Honour the elders as your father, and the younger ones as your brothers. Be not slack in your houses, but watch everything: Do not rely upon your thane, nor your servant, lest those who come to see you should make light of your house and of your dinner. If you start out to a war, be not slack, depend not upon your generals, nor abandon yourselves to drinking and eating and sleeping. Put out the guards yourselves, and lie down to sleep only after you have placed the guards all around the army, and rise early. Do not take off your armour in haste, without examination, for man perishes suddenly through his negligence. Avoid lying and drunkenness and debauchery, for body and soul perish from them.

Whenever you travel over your lands, permit not the servants, neither your own, nor a stranger’s, to do any damage in the villages, or in the fields, that they may not curse you. Wheresoever you go, and wherever you stay, give the destitute to eat and to drink. Above all, honour the stranger, whencesoever he may come, whether he be a commoner, a nobleman, or an ambassador; if you are not able to honour him with gifts, give him food and drink, for these travellers will proclaim a man to all the lands, whether he be good or bad. Call on the sick, go to funerals, for we are all mortal, and pass not by a man without greeting him with kind words. Love your wives, but let them not rule you.

But the main thing is that you should keep the fear of the Lord higher than anything else. If you should forget this, read this often; then shall I have no shame, and all will be well with you. Whatever good you know, do not forget it, and what you do not know, learn it; just as my father had learned, staying at home, five languages, for this makes one honoured in other lands. Indolence is the mother of all vices: what one knows, one forgets, and what one does not know, one does not learn. While doing good, be not negligent in any good act, first of all in regard to the Church. abet not the sun find you in bed. Thus my father of blessed memory did, and thus do all good, perfect men. Having prayed to God at daybreak, he, noticing the rising sun, praised God in joy and said: “Thou hast made me see, Christ, O Lord, and Thou hast given me this beautiful light!” and again: “Lord, add years to my years that I may repent my sins and, improving my life, may praise God”. And thus he did when he seated himself to take counsel with the druzhina, or to judge people, or when he went on the chase, or out riding, or laid himself down to sleep: but sleep has been intended by the fjord for the afternoon, when both beasts and birds and men rest themselves.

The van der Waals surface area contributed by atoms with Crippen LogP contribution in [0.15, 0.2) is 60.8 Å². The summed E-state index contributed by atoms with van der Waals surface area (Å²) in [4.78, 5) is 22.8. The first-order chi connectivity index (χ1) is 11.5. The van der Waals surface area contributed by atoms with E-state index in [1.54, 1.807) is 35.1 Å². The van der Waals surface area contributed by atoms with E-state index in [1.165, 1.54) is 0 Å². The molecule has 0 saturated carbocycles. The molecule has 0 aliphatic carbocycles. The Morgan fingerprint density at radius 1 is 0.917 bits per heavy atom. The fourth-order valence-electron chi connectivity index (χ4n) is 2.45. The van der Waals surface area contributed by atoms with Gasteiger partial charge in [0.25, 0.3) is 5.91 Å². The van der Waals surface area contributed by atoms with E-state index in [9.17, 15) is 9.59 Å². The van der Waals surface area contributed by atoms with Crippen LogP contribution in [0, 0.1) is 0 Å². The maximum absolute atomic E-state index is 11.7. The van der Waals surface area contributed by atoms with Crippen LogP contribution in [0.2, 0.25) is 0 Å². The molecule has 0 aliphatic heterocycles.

And now I shall tell you, my children, of my labours which I have performed either in my expeditions or on the chase these thirteen years. First, I went to Rostov through the country of the Vyatiches, whither my father sent me when he himself went to Kursk; next, I went to Smolensk [follows an account of his expeditions]. . . . Altogether I have made eighty-three long journeys and I cannot recall how many shorter ones. I have made peace with the Polovtses twenty times lacking one, both with my father and without him, giving away much of my cattle and garments. I have liberated from their shackles royal princes of the Polovtses as follows. . . .

I have undergone many hardships in the chase. Near Chernigov I have with my own hand caught ten or twenty wild horses in the forests, and I have besides caught elsewhere many wild horses with my hands, as I used to travel through Russia. Two aurochses threw me and my horse with their horns: a stag butted me with his horns; an elk trampled me under his feet, and another butted me with his horns. A boar took away the sword at my side; a bear bit me into my knee covering; a grim animal [wolf] leaped at my loins and threw me with my horse: and yet God has preserved me. I have often fallen from my horse, I twice injured my head and frequently hurt my hands and feet in my youth, being reckless of my life and not sparing my head. Whatever there was to be done by my servants, I did myself, in war and in the chase, in daytime and at night, in the summer heat and in winter, without taking any rest. I depended neither on the posadniks nor the heralds, but did all myself, and looked after my house. In the chase I looked myself after the hunting outfit, the horses, the falcons and the sparrow-hawks. Also have I not permitted the mighty to offend the poor peasants and the destitute widows, and I have myself looked after the church property and the divine service.

Think not ill of me, my children, nor anyone else who may read this, for I do not boast of my daring, but praise God and proclaim His goodness for having preserved me, sinful and miserable man, for so many years from the hour of death, for having made me, miserable one, active in the performance of all humane acts. Having read this instruction, may you hasten to do all good acts and praise the Lord with His saints. Fear neither death, my children, nor war, nor beast, but do what behooves men to do, whatever God may send you. Just as I have come out hale from war, from encounters with animals, from the water, and from my falls, even so none of you can be injured or killed, if it be not so ordained by God. And if death come from the Lord, neither father, nor mother, nor brothers can save you. Though it is good to take care of oneself, yet God’s protection is better than man’s.

Natalia Kurguzova-Miroshnik. Nastya with Field Flowers. no date (2000s?)

Filed under: contemporary,domestic,fine art,human study,portrait,Russian — 01varvara @ 00.00

Nastya with Field Flowers (Natalia Kurguzova-Miroshnik, no date (2000s?))

Nastya is the Russian diminutive for “Natalia”, so, the title raises an interesting dilemma. Is this a friend of the artist named Natalia, or, is this a cleverly-titled self-portrait? Perspiring minds want to know!

Natalia Kurguzova-Miroshnik. Malyutka. no date (2000s?)

Malyutka (Natalia Kurguzova-Miroshnik, no date (2000s?))

In Russian, malyutka is one of our special endearments for small children. It literally means “little one”, but, it has very sweet overtones, and it is usually used more often by women than by men. With such a title, is this the artist’s daughter?

Konstantin Miroshnik. A Venetian Adagio. no date (2000s?)

A Venetian Adagio (Konstantin Miroshnik, no date (2000s?))